Sunday, August 25, 2019

Frankenstein # 1, Dell Comics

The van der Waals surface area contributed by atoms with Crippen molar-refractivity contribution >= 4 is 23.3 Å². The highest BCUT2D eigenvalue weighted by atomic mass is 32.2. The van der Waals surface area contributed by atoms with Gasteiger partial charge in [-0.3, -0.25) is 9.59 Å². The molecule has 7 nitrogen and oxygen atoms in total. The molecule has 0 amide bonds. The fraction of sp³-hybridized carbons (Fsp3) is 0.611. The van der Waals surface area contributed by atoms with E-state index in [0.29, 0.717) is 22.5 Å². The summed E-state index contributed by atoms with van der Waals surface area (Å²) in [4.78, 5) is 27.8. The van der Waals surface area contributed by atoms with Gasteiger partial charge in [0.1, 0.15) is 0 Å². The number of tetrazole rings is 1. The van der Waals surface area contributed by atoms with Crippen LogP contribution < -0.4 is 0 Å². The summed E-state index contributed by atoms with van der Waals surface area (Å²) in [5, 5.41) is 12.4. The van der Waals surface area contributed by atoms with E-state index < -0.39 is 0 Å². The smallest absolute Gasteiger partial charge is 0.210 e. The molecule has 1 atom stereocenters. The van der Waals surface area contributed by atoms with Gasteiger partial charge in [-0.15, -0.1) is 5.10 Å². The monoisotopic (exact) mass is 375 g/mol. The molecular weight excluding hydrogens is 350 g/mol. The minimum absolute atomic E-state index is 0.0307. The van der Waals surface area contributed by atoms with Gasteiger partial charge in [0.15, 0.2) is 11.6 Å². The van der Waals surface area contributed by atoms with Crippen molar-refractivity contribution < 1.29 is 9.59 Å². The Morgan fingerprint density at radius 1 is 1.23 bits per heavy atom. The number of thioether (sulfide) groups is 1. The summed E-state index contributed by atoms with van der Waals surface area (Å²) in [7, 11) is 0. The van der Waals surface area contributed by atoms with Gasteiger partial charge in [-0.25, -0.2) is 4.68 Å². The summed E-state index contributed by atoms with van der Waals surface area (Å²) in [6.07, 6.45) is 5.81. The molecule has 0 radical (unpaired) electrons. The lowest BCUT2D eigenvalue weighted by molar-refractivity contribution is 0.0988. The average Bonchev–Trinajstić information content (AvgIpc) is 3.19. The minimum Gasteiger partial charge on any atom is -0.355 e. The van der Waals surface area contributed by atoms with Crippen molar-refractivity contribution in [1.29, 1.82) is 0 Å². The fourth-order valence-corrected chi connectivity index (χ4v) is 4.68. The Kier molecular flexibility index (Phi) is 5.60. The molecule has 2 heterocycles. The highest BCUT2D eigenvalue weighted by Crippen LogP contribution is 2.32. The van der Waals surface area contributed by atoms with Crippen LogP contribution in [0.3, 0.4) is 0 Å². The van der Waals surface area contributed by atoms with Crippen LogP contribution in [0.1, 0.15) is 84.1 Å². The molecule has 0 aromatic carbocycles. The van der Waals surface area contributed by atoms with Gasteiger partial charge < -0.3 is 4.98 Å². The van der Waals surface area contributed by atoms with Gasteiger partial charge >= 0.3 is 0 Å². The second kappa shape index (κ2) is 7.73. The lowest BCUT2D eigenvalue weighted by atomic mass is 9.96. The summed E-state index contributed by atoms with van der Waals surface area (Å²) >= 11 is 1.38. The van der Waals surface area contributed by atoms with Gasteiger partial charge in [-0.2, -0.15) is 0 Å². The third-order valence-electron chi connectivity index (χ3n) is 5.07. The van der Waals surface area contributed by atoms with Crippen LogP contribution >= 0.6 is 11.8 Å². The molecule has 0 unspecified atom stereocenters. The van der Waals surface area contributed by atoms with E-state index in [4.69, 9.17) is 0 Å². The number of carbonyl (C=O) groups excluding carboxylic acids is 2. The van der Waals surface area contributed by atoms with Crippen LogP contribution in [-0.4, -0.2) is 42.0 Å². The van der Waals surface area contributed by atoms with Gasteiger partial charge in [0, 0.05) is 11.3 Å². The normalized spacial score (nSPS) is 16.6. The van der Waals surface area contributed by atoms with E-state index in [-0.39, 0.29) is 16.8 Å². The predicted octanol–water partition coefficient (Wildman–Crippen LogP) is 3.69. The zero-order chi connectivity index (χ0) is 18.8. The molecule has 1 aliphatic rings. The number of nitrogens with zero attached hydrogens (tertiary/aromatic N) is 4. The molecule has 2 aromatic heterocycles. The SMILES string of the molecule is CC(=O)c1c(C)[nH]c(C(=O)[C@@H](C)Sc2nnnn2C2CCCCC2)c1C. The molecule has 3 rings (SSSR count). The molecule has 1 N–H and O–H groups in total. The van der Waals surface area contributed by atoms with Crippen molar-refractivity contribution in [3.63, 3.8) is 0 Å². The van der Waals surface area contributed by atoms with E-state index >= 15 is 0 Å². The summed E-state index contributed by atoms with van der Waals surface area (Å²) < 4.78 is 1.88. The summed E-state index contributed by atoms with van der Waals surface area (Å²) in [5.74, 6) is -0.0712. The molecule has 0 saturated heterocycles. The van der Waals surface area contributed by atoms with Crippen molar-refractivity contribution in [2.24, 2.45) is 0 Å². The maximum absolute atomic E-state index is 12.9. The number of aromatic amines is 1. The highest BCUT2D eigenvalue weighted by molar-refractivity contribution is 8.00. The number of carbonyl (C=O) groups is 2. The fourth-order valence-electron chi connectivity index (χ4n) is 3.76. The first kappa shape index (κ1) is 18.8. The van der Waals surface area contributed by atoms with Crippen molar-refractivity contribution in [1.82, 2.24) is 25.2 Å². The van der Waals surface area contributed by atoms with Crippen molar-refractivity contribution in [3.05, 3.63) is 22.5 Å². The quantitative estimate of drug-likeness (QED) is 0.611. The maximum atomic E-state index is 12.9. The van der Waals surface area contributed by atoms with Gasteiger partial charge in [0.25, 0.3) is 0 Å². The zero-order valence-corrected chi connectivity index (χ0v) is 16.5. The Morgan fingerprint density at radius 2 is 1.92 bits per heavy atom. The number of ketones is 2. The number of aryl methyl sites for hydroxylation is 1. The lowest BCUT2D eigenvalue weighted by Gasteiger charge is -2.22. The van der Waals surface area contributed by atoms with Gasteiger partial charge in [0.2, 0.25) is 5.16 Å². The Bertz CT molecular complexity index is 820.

The Dell Comics monster issues from the early 1960s are overdue for a reprinting. They are highly sought after and increasingly hard to find. My copy of Frankenstein is a second printing dated August-October 1964. It’s the only one I own. The others are Dracula, The Wolf-Man, The Mummy, The Creature, and there was a double issue with Dracula and the Mummy. The beautiful painted covers and colorful interior pallet are pure kitsch, and loads of fun.  These comics were inspired by and approved for publication by Universal Pictures who are credited with the copyright on the indicia column. The story is a hackneyed rewrite of the Universal scripts, deviating sharply from the first film but retaining the shlock feel of the horror comics of the early 1950s. That makes it all the better. It’s creepy and fun and honors its source material, the films, and the monster intentionally resembles Boris Karloff. The artwork is moody although simplistic, and the coloring adds another layer of gaudy pulp thrills to the issue. After escaping from Dr. Frankenstein’s laboratory, he’s recaptured and drugged by the doctor who takes him aboard ship across the Atlantic. Once aboard the steamship, the doctor induces the monster to kill the ship’s captain. Once again on shore in America, they lay up at Hobbs Farm where the creepy scene ensues with the monster killing two horses. Meanwhile, the doctor is attempting to get recognition for his creation, unsuccessfully of course, and the monster is thought to have been killed when another ship he’s on goes up in flames and sinks. Dr. Frankenstein states in the last panel: “But I have created a super-human! And someday very soon, we shall return to this spot to discover how successful I have been.” Issue # 2 appeared a few years later, but transformed the monster into a super-hero in red tights. Issues # 2, 3 and 4 are lacking in the creepy atmosphere that makes this first issue so good. I don’t know any collectors that are enthusiastic about the subsequent issues, but this first one is great.

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